He heard in return an explanation from Mr Trevor, who told how it was that the burned house was their country villa among the mountains, where in ignorance of danger being near, the boy was left with the servants for a few hours, the father and mother returning to find only smoking ruins and the traces of a horrible massacre having taken place. So convinced were they that their son had perished in the fire with the servants that no search was made, and the Trevors fled, glad to escape with their lives, Mr Trevor having a hard task to restore his wife to reason after the terrible shock.
To them their child was dead, and they had felt that they would never thoroughly recover from the dreadful blow.
"But you see, Colonel, one never knows what is in store, and it is not right to despair. Now, how can we thank you enough for all that you have done?"
"I don't want thanks," said the Colonel. "I ought to thank you for all that he so bravely did for me; and besides, Dick, boy, there was someone else who—"
He stopped, for a servant entered the room.
"I beg pardon, sir, but there's a woman and a soldier outside. I told them you were engaged, but the woman said she would see you."
"A woman and a soldier?" cried Mr Trevor—"will see me?"
"I know," cried Dick excitedly, "it's mother and father—I mean—I—"
He too stopped short, and looked from one to the other. "I mean," he cried bravely, "my other father and mother, who saved me and brought me back to life."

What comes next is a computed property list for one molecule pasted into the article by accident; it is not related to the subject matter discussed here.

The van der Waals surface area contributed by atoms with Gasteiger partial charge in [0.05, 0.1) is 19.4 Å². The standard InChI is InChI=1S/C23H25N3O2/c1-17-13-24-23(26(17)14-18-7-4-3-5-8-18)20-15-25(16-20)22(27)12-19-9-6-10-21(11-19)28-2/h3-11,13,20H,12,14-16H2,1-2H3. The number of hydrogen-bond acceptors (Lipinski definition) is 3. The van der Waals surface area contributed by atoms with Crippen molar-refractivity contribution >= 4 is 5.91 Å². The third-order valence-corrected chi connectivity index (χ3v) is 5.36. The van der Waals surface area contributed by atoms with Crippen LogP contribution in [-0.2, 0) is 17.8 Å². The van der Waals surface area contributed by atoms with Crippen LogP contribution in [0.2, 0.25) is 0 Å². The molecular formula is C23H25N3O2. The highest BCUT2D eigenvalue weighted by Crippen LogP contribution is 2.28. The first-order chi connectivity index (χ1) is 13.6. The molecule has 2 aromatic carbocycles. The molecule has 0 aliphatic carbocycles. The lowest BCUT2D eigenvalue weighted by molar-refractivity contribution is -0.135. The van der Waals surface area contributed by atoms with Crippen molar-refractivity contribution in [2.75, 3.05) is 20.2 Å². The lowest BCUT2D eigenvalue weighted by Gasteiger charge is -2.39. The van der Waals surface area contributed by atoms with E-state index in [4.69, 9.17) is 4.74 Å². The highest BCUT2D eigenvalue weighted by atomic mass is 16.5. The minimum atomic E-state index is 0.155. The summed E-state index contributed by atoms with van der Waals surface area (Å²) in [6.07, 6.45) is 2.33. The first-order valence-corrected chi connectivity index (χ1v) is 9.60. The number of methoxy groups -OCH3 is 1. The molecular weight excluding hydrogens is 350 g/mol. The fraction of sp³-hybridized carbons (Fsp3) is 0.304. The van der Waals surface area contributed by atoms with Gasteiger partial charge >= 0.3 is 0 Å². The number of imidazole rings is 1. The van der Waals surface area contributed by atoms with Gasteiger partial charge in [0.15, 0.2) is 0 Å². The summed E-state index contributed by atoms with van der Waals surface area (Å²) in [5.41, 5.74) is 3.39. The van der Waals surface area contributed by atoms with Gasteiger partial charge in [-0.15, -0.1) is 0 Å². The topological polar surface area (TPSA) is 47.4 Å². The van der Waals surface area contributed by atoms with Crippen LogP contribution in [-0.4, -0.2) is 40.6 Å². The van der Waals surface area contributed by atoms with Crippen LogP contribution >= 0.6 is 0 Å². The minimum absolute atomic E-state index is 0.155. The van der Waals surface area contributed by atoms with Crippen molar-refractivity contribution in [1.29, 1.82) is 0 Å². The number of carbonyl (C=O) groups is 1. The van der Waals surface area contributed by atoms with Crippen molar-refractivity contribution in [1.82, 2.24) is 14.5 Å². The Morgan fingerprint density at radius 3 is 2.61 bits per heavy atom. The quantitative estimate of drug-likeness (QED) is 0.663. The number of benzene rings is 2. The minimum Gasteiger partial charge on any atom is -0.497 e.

"Where is he?" cried an angry voice in the hall. "I will see him. Dick, my darling Dick!"
Mrs Trevor turned white, and a pang shot through her, as she saw her newly-recovered son rush to the door, throw it open and call out loudly:—"Here I am, mother: this way."
"Oh, my darling!" cried Mrs Corporal: "I've just heard—Oh, what does it mean? I—I beg your pardon, my lady, and you too, sir, and Colonel, but—but they've been telling me—"
"Yes, it's all true," cried Dick, interrupting her. "Mother dear, this is my other mother, and father dear, this is Corporal Joe."
"Oh—oh—oh!" sobbed Mrs Corporal wildly; "after all this time, and me getting to love him and look upon him as my own! Oh, my lady, my lady, you never would be so cruel as to take him away? It would be so wicked, so hard upon us now."
"My own boy?" said Mrs Trevor gently, as Dick stood gazing wildly from one to the other.
"But for us never to see him again," cried Mrs Corporal fiercely, and she caught the boy by the arm. "Don't say you won't love us still, Dick dear!"
"Why should he say such cruel words to one who has been a second mother to him,—to one who brought him back to life? And why should you never see him again? We are going to England too, and while we have a home it shall be yours as well."
Mrs Trevor took the rough woman's hand, leaned towards her, and kissed her cheek.
"For saving my darling's life," she said softly, and then burst into tears.
Poor Mrs Corporal's anger melted at this, and she caught Mrs Trevor's hand in hers and kissed it again and again.